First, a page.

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Family Council to run ads in districts of senators who wouldn't let gay marriage ban go to floor
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Tom Prichard, head of the Family Council, plays a radio ad during a news conference on Thursday (MPR Photo/Laura McCallum)
The Minnesota Family Council says it will begin running several hundred radio ads this week to put pressure on members of the Minnesota Senate to vote for a constitutional amendment that would ban same-sex marriage. A Senate committee defeated the proposal last week and replaced it with a proposal that would allow only the Legislature to define marriage. The Family Council says it hopes the ads will increase public support for the amendment that would define marriage between one man and one woman.

St. Paul, Minn. — Last week, the Senate Judiciary Committee defeated a proposed constitutional amendment that would ban same-sex marriage and any legal equivalent. Instead, the committee approved an alternative proposal. Because those who want to ban gay marriage say they need to amend the constitution to take the issue out of the hands of activist judges, the alternative proposal would remove any judicial role in defining marriage. It says the Legislature alone would have the final say in what is or is not marriage.

But the Minnesota Family Council says the alternative amendment doesn't go far enough. The council plans to spend several thousand dollars to run ads like this one. They will target a dozen DFL senators who represent rural Minnesota.

"Recently thousands of people gathered at the state Capitol to support the Defense of Marriage Amendment, which protects marriage between one man and one woman in Minnesota. But even now, politicians are working to replace it with a sham amendment by state Sen. Don Betzold. The Betzold amendment would homosexual marriage in Minnesota without a vote of the people," according to the advertisement.

Some argue that the ad is misleading since the Minnesota Defense of Marriage Act already bans same sex marriage and there are no plans to change the law.

But the Minnesota Family Council's Tom Prichard says that could change over time. He says the Legislature needs to pass an amendment that defines marriage between a man and a woman, so the people of Minnesota can vote on it.

"We want to make the people aware and we have found and are seeing that the more people have seen about the issue the more concerned they are about it and this has energized lots of people who haven't been political before and I think it will only build," he said.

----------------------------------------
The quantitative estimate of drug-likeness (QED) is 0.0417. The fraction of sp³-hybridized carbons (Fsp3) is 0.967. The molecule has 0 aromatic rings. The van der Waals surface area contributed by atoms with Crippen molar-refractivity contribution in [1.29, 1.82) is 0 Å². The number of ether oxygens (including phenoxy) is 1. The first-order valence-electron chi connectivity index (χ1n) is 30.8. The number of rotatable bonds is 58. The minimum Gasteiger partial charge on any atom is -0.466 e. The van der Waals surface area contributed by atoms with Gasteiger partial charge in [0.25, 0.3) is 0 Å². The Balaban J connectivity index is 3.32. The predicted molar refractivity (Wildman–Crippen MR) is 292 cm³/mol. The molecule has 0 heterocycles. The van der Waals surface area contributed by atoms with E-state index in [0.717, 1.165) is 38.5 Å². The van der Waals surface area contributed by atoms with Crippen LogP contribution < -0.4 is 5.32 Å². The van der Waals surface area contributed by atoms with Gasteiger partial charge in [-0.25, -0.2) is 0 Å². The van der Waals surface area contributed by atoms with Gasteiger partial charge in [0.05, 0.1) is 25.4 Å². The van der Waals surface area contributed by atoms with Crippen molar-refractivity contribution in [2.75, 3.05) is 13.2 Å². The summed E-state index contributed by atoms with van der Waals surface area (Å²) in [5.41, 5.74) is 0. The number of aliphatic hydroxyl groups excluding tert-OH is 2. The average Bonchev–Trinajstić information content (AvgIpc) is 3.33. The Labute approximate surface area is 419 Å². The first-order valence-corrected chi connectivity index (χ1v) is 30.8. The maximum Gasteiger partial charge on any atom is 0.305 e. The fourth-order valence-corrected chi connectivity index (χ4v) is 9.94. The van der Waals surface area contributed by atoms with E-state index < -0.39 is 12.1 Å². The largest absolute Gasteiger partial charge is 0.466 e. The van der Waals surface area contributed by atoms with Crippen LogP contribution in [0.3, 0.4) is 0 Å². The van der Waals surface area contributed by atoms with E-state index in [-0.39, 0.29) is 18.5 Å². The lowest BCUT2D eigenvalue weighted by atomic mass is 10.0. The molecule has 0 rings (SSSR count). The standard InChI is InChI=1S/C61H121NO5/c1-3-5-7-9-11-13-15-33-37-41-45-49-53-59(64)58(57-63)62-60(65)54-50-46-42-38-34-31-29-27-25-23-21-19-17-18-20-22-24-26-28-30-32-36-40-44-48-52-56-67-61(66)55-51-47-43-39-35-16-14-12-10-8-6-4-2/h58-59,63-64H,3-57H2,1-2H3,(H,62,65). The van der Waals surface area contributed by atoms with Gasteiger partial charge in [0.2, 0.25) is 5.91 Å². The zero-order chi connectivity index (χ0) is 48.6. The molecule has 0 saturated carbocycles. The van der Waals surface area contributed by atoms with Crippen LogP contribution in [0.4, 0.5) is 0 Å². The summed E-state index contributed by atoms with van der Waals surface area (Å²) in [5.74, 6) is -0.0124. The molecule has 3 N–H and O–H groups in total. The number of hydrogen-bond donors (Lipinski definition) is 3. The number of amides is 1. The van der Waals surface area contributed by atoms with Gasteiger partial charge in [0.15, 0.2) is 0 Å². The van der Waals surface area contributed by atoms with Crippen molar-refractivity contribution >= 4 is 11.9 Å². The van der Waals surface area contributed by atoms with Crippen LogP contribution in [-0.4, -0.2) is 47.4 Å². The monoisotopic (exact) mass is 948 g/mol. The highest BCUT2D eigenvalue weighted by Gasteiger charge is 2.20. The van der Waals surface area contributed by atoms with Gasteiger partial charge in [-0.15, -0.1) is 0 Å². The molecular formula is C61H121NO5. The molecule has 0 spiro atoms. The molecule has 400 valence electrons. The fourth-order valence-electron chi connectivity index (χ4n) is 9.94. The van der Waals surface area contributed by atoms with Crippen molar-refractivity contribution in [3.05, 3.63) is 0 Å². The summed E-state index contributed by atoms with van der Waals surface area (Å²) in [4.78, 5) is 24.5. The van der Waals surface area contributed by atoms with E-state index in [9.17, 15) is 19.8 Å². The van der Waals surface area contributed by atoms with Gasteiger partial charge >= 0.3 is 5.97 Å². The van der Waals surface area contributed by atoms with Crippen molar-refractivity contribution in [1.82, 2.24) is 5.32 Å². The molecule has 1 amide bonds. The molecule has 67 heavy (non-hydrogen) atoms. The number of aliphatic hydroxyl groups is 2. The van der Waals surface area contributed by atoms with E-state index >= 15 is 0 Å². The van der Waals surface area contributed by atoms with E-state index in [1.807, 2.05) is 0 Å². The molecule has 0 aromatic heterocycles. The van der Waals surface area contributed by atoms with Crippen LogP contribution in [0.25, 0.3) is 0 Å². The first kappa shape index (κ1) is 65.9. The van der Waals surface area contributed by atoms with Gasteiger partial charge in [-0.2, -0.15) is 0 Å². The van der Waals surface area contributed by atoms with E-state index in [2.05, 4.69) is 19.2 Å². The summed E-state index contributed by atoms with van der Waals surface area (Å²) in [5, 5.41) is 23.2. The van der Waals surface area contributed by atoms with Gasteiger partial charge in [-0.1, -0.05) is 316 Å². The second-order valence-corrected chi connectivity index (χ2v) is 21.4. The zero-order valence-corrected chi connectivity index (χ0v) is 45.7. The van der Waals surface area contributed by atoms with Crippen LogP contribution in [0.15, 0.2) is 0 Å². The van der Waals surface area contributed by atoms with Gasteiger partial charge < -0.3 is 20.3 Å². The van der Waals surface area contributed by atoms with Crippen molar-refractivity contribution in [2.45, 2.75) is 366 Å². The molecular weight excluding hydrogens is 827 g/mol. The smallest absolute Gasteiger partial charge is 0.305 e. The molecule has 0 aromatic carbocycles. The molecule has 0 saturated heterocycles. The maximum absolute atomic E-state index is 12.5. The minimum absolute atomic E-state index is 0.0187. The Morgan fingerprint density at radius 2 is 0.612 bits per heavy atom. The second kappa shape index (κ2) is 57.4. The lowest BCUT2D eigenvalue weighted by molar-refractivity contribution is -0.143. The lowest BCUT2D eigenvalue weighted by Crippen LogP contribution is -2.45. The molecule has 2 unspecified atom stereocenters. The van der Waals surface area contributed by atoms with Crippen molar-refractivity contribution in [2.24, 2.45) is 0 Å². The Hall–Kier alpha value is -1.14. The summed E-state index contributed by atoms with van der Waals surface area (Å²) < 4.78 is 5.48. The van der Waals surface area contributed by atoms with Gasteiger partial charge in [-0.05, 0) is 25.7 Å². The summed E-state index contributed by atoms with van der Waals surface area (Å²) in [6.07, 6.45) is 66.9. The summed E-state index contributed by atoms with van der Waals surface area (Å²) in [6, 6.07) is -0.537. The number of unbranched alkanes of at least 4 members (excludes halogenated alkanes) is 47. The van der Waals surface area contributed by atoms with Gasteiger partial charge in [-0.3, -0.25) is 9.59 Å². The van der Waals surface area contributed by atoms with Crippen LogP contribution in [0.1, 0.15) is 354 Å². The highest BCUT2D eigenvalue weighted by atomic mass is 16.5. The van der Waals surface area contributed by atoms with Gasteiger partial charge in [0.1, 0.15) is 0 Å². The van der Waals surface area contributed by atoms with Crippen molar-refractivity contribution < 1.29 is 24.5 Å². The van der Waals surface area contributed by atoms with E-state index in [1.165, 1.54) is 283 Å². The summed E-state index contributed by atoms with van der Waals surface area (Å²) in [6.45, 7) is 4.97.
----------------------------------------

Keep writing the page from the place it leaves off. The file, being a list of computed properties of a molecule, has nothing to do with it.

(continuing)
Prichard says the ads will target the Minnesota Senate since the House overwhelmingly passed the proposed gay marriage amendment last week. He says he hopes the ads will lead voters to put pressure on enough senators to force a vote on the bill the House passed.

One of the senators the Family Council is aiming at is DFL Majority Leader Dean Johnson of Willmar. But Johnson says he doubts the ad will have much impact. He says despite all the noise about gay marriage at the Capitol, he isn't hearing much about it in his district.

"I had a town meeting of 125 people in my hometown of Willmar on Saturday and the issue never came up. They wanted to talk about jobs and transportation and a local airport situation and health care costs and the normal things we talk about in town meetings," according to Johnson.

Opponents of the gay marriage ban say supporters of the amendment want to put discrimination in the Minnesota Constitution. DFL Senator Scott Dibble of Minneapolis says gay couples aren't trying to take anything away from married, heterosexual couples. Dibble, the only openly gay member of the Minnesota Senate, says gay couples want to be eligible for the same legal benefits of marriage that heterosexual couples receive, like retirement, joint property, child custody and health benefits.

He says the Minnesota Family Council is engaging in fear-mongering to get support for their proposal. Dibble says he believes that Senate DFLers will stick together on the issue and reject the constitutional amendment.

"So far I think senators have really recognized that the constitution is not a place where we take popularity votes. It's not a popularity contest. To abuse the constitution for discriminatory purposes is a very very profound thing to contemplate. Sure there will be a lot of pressure, but I also think there's a lot of support for doing the right thing," Dibble said.

Officials with the Family Council say they intend to run the ads over the next week. They say they're also planning to launch other ads and lobbying efforts to force the full Senate to vote on the measure before the Legislature adjourns in May.

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